1. “You configured framework x incorrectly, and that explains the numbers you’re seeing.” Whoops! Please let us know how we can fix it, or submit a Github pull request, so we can get it right.
  2. “Why WeigHTTP?” Although many web performance tests use ApacheBench from Apache to generate HTTP requests, we have opted to use WeigHTTP from the LigHTTP team. ApacheBench remains a single-threaded tool, meaning that for higher-performance test scenarios, ApacheBench itself is a limiting factor. WeigHTTP is essentially a multithreaded clone of ApacheBench. If you have a recommendation for an even better benchmarking tool, please let us know.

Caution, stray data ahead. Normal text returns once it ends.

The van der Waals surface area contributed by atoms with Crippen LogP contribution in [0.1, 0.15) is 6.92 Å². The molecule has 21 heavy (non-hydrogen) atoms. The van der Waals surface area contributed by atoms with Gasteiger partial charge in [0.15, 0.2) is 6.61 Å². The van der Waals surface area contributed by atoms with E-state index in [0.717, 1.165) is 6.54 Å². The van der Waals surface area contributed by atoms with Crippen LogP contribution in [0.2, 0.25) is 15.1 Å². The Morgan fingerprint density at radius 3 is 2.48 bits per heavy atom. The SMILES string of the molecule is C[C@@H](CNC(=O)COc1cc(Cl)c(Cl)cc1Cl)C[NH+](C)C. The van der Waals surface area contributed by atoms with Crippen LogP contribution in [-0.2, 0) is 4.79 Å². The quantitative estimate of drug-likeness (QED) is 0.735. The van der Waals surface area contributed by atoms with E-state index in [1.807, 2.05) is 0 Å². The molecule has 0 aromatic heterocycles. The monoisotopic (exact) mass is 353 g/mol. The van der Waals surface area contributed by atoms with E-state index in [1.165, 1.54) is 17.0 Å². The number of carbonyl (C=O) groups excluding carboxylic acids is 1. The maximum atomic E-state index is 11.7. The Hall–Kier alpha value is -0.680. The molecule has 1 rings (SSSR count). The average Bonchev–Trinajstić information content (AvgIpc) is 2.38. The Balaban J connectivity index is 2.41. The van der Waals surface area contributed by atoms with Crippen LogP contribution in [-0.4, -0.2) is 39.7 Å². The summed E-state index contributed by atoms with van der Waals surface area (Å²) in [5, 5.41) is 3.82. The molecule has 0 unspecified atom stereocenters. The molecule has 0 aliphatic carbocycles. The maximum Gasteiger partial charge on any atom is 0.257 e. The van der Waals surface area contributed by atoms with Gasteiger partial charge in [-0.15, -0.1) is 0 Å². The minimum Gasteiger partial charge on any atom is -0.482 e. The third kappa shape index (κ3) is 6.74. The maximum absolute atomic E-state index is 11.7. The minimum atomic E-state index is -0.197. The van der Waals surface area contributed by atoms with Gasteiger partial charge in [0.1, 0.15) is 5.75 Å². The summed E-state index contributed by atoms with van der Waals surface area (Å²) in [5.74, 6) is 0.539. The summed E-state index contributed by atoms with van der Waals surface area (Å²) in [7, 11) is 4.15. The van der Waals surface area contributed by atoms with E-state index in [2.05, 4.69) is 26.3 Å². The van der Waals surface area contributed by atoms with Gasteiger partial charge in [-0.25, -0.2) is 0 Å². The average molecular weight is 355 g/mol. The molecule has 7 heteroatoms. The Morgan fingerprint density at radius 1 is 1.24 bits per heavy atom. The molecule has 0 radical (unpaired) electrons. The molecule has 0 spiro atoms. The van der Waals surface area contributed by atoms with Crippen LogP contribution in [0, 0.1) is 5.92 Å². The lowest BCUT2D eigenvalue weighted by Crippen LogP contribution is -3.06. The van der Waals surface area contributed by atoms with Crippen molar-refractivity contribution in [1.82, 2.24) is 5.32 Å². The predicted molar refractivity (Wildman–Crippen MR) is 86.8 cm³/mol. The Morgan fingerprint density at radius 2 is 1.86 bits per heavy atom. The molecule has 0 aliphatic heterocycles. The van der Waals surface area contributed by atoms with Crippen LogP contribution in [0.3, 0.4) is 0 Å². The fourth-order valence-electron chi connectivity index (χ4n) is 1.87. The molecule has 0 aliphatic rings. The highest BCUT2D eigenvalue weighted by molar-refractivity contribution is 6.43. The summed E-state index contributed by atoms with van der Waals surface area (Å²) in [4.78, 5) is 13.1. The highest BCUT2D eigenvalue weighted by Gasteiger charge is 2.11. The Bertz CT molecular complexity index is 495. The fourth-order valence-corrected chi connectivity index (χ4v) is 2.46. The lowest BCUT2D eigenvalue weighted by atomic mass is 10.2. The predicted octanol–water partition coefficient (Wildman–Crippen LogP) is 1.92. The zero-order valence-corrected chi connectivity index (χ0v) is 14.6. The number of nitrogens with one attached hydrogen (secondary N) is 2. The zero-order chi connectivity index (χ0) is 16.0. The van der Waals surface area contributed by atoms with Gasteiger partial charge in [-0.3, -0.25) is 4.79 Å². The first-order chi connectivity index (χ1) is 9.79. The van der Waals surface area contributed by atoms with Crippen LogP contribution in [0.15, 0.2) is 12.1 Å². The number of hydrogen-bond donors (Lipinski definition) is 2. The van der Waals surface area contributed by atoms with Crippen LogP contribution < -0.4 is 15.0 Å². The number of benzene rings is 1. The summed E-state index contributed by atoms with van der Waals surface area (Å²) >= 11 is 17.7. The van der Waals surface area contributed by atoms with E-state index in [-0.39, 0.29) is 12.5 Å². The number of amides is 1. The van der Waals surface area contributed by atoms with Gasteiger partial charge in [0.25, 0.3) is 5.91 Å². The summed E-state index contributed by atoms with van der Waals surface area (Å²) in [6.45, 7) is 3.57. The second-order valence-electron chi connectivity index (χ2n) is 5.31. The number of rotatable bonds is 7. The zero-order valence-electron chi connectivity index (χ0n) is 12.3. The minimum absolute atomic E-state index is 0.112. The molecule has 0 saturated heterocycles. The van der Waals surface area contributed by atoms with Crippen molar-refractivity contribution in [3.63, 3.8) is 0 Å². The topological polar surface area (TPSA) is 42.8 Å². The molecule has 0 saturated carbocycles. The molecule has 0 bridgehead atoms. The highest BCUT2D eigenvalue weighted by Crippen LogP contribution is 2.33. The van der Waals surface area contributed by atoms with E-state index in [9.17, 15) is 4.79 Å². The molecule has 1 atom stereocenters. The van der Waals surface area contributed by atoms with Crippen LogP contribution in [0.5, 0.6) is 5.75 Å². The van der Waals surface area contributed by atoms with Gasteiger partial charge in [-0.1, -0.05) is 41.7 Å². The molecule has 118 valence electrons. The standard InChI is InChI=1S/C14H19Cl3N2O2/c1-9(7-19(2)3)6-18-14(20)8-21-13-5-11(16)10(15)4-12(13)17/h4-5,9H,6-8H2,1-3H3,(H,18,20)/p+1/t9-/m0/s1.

3. “Doesn’t benchmarking on Amazon EC2 invalidate the results?” Our opinion is that doing so confirms precisely what we’re trying to test: performance of web applications within realistic production environments. Selecting EC2 as a platform also allows the tests to be readily verified by anyone interested in doing so. However, we’ve also executed tests on our Core i7 (Sandy Bridge) workstations running Ubuntu 12.04 as a non-virtualized sanity check. Doing so confirmed our suspicion that the ranked order and relative performance across frameworks is mostly consistent between EC2 and physical hardware. That is, while the EC2 instances were slower than the physical hardware, they were slower by roughly the same proportion across the spectrum of frameworks.